O2 maskI’m thanking that perky flight attendant on the Tucson-Chicago flight for this simple idea. I usually listen to the safety instructions on airplane flights; sometimes I even twist around to scope out the nearest exit.

Perky FA went through the seat belt and exit instructions, then moved on to “Should the air flow to the cabin be reduced, an oxygen mask will drop down from overhead. Pull the elastic over your head, place the mask over your mouth, and breathe. If you are traveling with a young child or someone who needs help, put the oxygen mask on yourself first.”

At this the woman next to me sighed, “If only I could do that every day.”

Well, hold on here, why not? I readily acknowledge there are things that make me feel like there is no time for me. My To Do list gets endless. The “I have to’s” edge out any chance of getting to the gym, doing my meditation, or just sitting and staring out from my patio and… not doing anything.

Research shows that 4 minutes of meditation can change brain waves, a nap does refresh you, and going to sleep if you are tired has its benefits. This goes against much of what I was taught. Work first, then play. Finish the job. Push though. Suck it up. Yes, these enable me to ‘get the job done’ but the recovery from the resulting stress makes for an unbalanced equation.

Bad vibes, dis-ease, can make me want to escape. Even new situations sometimes call for a break. New baby, new job, new house. Same with losses through death or divorce. Life can be difficult.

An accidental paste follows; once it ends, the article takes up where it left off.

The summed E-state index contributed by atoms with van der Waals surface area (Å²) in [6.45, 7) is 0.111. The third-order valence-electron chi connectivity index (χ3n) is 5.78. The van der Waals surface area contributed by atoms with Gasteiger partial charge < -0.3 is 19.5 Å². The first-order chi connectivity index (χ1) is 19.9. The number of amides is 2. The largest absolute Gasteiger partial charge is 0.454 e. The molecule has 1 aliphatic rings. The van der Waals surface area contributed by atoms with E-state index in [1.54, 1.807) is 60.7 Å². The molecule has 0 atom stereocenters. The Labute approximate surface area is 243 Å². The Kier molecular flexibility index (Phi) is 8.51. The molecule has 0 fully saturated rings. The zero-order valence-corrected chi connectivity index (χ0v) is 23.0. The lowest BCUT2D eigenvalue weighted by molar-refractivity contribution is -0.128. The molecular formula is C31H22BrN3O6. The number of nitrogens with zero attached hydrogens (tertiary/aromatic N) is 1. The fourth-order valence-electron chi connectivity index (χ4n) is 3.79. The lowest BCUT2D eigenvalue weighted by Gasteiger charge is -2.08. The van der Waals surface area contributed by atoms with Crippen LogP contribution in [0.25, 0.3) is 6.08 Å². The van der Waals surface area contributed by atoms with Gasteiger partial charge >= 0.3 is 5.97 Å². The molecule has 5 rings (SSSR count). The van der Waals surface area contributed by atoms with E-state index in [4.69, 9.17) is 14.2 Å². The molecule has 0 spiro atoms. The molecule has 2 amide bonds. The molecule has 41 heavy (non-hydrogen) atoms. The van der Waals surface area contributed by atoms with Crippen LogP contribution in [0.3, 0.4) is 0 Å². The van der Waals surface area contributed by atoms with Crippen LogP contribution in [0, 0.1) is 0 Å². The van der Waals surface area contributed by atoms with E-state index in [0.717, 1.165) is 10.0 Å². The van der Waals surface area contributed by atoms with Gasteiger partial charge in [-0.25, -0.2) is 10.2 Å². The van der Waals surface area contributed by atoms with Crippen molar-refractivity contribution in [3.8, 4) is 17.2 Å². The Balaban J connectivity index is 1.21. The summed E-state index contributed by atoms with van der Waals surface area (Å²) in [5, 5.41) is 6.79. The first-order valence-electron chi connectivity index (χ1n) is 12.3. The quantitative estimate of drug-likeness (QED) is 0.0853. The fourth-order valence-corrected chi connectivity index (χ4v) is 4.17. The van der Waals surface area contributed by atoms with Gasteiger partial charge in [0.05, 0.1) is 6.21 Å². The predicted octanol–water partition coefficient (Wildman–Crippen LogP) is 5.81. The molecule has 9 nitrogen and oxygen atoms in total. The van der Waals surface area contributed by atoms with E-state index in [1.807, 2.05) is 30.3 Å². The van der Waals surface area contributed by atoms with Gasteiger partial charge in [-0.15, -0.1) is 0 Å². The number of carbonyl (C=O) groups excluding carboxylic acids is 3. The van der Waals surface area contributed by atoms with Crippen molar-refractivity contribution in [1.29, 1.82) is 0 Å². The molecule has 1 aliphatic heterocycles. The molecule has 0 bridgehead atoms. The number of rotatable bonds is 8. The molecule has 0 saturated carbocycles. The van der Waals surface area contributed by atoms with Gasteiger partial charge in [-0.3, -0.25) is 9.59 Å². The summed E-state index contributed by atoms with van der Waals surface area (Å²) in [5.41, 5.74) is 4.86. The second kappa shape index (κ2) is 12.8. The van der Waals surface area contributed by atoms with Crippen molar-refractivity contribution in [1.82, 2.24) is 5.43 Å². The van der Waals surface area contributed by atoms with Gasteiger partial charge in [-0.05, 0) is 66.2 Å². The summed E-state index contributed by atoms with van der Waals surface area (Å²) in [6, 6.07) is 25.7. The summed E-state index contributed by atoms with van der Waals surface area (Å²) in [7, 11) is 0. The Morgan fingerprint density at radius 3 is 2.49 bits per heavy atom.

If the feelings of not having time for me are pushed aside, they build up like a soda can that was rolling around in the trunk of a car in Tucson in July. If the feelings are not lessened, its gotta blow. The tension that builds up around the feelings, thoughts, expectations of these situations = STRESS! If situations are repeated, it’s chronic stress. ex. Caring for an aging/ill parent/partner; being a parent, being a manager.

The inability to say no to yet another request for your time, money, expertise. “Stress—when your mind says NO and your vocal cords form a squeaky yes.”

Give yourself permission to put on your O2 mask first!

Some Possible O2 Masks:

  • Yoga, karate, dance, read, sport, walking, hiking, biking,
  • Start/end the day with time for yourself: walk, read, meditation, exercise, sleep.
  • Daily: Listen to music, write affirmations, put a Do Not Disturb sign on your office doorknob or desk, breathe. Parents: Put yourself in Time Out.
  • Make your own Comfort List. Use it as your Oxygen Mask.
  • Practice saying, “I’m really sorry but I have to say no.” Or “I can see this is really important to you, let me think about it and get back to you.” Make sure you do respond with your diplomatic no.

Self-care is not selfish. Put on your own O2 mask first!